Cogswell has since left the Legislature, is a candidate for mayor of Charleston and has stepped away from daily operations of his development company WECCO, leaving his wife, Lucile Cogswell, in charge.
The former Naval Hospital sits across Rivers Avenue from Charleston County’s new social service building and a planned transit center where the Lowcountry Rapid Transit line will stop, once the bus line is created. At the other end of the property is Spruill Avenue, with the former Navy base just beyond.
An auto and pedestrian overpass is planned from Cosgrove Street to McMillan Avenue onto the former base because rail traffic to and from the new shipping container port at the south end of the base would conflict with existing streets.
“We are keenly aware of the need to create connectivity between the Naval Hospital and the Navy yard,” Weaver said.
According to the development group, a neighborhood employment program with project-specific jobs for local residents will be launched this year as part of the Naval Hospital redevelopment.
As the Navy Yard Charleston plan advances, there will be new apartment buildings constructed on what are now parking lots. The huge Power House, built in 1909 to power the base, will become a new music venue.
“It has been going through environmental remediation and getting ready for construction in the second quarter,” Phillips said. “One of the reasons it’s taken so long is that (music performance) industry as a whole has gone through a lot of changes in terms of moving forward post-COVID.”
This isn’t the first attempt to redevelop the Navy base or the former Naval Hospital. The city-affiliated Noisette Plan was announced more than 20 years ago to redevelop the area, but after achieving some success, the Noisette Company ended in foreclosure.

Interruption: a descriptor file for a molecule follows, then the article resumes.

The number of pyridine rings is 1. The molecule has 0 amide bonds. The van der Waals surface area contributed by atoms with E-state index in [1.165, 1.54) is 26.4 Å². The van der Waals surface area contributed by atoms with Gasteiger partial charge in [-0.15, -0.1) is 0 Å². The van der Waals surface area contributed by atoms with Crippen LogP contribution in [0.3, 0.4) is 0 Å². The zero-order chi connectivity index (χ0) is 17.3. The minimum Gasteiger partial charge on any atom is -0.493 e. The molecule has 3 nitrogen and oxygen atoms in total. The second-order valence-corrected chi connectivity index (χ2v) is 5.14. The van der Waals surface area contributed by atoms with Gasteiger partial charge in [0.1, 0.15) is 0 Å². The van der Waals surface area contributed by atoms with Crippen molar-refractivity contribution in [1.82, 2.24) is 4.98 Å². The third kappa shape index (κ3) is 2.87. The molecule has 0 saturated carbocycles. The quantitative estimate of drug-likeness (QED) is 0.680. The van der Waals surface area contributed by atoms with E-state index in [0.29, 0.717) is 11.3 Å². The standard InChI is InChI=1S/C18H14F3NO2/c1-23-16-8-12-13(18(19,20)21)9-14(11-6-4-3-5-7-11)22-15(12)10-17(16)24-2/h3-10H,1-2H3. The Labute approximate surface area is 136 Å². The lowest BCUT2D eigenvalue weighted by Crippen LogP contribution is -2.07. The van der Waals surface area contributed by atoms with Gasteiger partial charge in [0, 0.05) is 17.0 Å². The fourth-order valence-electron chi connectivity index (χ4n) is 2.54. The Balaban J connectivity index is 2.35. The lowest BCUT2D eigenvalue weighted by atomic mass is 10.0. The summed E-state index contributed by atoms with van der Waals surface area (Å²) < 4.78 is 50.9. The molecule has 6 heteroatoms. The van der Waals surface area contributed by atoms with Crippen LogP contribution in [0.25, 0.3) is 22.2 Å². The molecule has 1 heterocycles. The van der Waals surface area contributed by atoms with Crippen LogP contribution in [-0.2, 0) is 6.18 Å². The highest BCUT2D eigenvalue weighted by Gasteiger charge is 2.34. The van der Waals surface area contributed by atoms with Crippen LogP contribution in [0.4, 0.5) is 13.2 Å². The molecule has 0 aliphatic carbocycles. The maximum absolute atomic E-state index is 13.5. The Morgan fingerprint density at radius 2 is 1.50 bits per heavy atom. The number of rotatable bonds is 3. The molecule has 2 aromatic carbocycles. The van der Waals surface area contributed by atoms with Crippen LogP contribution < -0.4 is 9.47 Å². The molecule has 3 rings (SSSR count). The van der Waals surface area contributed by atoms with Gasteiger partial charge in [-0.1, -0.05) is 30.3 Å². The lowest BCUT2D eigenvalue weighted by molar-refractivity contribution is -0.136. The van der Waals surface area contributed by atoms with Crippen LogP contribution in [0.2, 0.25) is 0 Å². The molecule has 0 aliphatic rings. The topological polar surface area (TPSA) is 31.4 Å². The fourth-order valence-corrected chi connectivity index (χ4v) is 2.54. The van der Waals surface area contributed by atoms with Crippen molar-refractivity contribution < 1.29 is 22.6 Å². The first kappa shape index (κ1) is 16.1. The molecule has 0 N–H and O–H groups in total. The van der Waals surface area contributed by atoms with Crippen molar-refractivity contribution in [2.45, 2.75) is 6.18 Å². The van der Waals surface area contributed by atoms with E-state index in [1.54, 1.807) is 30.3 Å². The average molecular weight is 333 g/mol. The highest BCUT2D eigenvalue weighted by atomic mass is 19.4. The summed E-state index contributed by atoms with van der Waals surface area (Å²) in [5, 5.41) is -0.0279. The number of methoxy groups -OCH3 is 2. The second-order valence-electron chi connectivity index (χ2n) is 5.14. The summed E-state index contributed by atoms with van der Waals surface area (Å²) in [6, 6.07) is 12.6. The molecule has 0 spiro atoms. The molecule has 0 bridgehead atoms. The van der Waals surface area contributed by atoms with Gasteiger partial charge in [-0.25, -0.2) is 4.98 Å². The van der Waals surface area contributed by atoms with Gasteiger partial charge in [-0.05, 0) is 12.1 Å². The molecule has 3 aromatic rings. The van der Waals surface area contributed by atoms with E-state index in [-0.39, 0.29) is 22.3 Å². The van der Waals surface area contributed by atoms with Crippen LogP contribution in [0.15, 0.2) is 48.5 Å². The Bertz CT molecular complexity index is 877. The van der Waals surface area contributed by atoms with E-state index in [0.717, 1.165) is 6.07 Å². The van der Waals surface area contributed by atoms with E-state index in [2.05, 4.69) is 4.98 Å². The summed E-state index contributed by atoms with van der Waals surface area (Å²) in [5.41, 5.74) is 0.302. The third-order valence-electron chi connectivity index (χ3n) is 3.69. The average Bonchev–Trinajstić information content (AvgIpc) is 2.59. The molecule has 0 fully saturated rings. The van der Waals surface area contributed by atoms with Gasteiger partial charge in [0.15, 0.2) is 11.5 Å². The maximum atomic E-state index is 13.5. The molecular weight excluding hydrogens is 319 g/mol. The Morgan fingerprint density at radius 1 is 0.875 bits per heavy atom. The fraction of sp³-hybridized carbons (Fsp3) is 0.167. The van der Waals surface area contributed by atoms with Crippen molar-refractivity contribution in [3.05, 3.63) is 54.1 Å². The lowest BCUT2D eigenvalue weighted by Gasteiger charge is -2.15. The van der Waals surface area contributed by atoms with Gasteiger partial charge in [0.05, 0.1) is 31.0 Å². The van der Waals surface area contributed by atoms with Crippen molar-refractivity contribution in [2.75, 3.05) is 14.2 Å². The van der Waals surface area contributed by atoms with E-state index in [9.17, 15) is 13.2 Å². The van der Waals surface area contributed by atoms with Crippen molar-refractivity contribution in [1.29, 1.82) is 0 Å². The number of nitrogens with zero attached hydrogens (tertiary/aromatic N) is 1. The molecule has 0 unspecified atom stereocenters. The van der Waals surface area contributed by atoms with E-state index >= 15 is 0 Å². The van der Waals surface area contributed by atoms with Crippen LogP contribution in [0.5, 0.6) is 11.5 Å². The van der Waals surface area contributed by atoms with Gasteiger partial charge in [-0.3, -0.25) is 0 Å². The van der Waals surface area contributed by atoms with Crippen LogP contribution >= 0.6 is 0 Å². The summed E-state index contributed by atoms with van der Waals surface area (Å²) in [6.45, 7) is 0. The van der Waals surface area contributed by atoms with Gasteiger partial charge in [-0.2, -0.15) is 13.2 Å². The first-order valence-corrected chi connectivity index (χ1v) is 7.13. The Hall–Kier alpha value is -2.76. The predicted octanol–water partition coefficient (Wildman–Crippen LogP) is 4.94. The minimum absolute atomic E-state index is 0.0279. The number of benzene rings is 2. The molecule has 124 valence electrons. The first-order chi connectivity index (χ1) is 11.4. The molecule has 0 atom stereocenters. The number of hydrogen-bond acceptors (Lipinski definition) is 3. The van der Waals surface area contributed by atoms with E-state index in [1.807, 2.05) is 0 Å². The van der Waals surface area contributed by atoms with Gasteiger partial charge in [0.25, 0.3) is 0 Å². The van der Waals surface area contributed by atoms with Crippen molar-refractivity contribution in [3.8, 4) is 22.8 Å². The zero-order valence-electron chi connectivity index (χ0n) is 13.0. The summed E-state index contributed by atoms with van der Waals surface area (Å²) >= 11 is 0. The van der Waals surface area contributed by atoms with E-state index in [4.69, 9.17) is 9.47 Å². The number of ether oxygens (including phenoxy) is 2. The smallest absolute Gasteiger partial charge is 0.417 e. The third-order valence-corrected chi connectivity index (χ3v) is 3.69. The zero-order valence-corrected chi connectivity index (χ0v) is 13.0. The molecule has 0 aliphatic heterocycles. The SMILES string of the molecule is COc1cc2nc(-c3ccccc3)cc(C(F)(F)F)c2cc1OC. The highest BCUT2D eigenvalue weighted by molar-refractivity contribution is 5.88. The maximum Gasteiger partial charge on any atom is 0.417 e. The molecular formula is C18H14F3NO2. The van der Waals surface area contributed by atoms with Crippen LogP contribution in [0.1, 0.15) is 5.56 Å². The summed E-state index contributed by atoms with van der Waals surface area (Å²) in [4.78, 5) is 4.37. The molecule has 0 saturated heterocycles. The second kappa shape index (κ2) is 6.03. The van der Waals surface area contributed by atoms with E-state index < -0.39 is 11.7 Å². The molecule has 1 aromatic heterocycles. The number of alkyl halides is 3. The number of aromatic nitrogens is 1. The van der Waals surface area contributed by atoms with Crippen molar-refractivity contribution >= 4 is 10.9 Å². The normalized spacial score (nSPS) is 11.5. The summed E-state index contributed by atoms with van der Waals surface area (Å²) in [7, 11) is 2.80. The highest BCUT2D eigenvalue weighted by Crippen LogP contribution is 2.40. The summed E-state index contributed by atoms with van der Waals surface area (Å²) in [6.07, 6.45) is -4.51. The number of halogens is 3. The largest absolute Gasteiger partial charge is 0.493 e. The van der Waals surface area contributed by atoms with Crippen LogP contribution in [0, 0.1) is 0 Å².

A different development group attempted to renovate the Naval Hospital for use by Charleston County and others, but that effort ended in a bankruptcy that cost the county $33 million to settle.
The current development group is a team known for successful projects in Charleston and several large cities — Atlanta, New York, San Francisco — and for the Storehouse Row project that’s going on now Piedmont Private Equity is also a partner.
While that work is ongoing, North Charleston is pursuing redevelopment plans of its own, which include the 28-acre residential Olmstead Park development near the north end of the base and an $8 million pedestrian bridge across Noisette Creek.
The bridge will link the 12-acre Riverfront Park to 90 acres of land along the river where the city’s been working on a redevelopment plan called Battery Park.
All of the projects sit below or adjacent to the Park Circle neighborhood, which includes a popular restaurant and nightlife destination along East Montague Avenue. If all the plans are realized, a person could some day walk or bike from Park Circle through the Battery Park development, across the bridge spanning Noisette Creek, through Riverfront Park to the Navy Yard Charleston development.
Like the Navy base itself, Park Circle was once better known for heavy industry — many of the homes there were built to house employees of the former General Asbestos and Rubber Company. It’s an urban rebirth that private developers and the city hope to replicate.